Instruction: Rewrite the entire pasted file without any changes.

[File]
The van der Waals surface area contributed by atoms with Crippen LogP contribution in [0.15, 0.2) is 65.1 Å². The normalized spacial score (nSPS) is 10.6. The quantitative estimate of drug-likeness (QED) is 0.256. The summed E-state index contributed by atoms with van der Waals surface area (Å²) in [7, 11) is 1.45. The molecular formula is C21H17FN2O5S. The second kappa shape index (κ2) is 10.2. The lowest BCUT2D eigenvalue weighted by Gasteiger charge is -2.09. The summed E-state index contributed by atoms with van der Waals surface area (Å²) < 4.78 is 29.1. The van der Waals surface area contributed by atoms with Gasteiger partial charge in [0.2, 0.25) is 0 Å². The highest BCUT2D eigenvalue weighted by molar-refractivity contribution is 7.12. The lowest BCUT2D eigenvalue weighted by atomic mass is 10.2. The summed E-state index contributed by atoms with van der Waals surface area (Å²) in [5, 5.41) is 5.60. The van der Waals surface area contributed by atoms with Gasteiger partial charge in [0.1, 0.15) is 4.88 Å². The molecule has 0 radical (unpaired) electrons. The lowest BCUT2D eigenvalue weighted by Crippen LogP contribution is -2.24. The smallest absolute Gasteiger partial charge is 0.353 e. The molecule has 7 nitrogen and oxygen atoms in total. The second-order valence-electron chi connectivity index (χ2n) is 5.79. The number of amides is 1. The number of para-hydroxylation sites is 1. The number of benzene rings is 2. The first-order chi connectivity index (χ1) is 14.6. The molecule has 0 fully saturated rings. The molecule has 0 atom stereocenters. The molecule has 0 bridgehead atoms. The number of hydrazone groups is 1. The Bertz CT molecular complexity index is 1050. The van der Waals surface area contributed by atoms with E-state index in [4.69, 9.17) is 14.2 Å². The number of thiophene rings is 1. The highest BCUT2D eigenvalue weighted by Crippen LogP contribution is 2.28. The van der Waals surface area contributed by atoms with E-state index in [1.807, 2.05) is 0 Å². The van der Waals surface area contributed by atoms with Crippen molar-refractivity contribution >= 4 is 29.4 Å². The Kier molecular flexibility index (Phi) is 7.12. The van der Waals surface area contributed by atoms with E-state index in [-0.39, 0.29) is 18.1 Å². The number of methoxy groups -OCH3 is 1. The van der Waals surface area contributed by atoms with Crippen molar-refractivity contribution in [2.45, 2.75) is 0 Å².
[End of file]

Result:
The van der Waals surface area contributed by atoms with Crippen LogP contribution in [0.15, 0.2) is 65.1 Å². The normalized spacial score (nSPS) is 10.6. The quantitative estimate of drug-likeness (QED) is 0.256. The summed E-state index contributed by atoms with van der Waals surface area (Å²) in [7, 11) is 1.45. The molecular formula is C21H17FN2O5S. The second kappa shape index (κ2) is 10.2. The lowest BCUT2D eigenvalue weighted by Gasteiger charge is -2.09. The summed E-state index contributed by atoms with van der Waals surface area (Å²) < 4.78 is 29.1. The van der Waals surface area contributed by atoms with Gasteiger partial charge in [0.2, 0.25) is 0 Å². The highest BCUT2D eigenvalue weighted by molar-refractivity contribution is 7.12. The lowest BCUT2D eigenvalue weighted by atomic mass is 10.2. The summed E-state index contributed by atoms with van der Waals surface area (Å²) in [5, 5.41) is 5.60. The van der Waals surface area contributed by atoms with Gasteiger partial charge in [0.1, 0.15) is 4.88 Å². The molecule has 0 radical (unpaired) electrons. The lowest BCUT2D eigenvalue weighted by Crippen LogP contribution is -2.24. The smallest absolute Gasteiger partial charge is 0.353 e. The molecule has 7 nitrogen and oxygen atoms in total. The second-order valence-electron chi connectivity index (χ2n) is 5.79. The number of amides is 1. The number of para-hydroxylation sites is 1. The number of benzene rings is 2. The first-order chi connectivity index (χ1) is 14.6. The molecule has 0 fully saturated rings. The molecule has 0 atom stereocenters. The molecule has 0 bridgehead atoms. The number of hydrazone groups is 1. The Bertz CT molecular complexity index is 1050. The van der Waals surface area contributed by atoms with E-state index in [4.69, 9.17) is 14.2 Å². The number of thiophene rings is 1. The highest BCUT2D eigenvalue weighted by Crippen LogP contribution is 2.28. The van der Waals surface area contributed by atoms with E-state index in [1.807, 2.05) is 0 Å². The van der Waals surface area contributed by atoms with Crippen molar-refractivity contribution >= 4 is 29.4 Å². The Kier molecular flexibility index (Phi) is 7.12. The van der Waals surface area contributed by atoms with E-state index in [-0.39, 0.29) is 18.1 Å². The number of methoxy groups -OCH3 is 1. The van der Waals surface area contributed by atoms with Crippen molar-refractivity contribution in [2.45, 2.75) is 0 Å².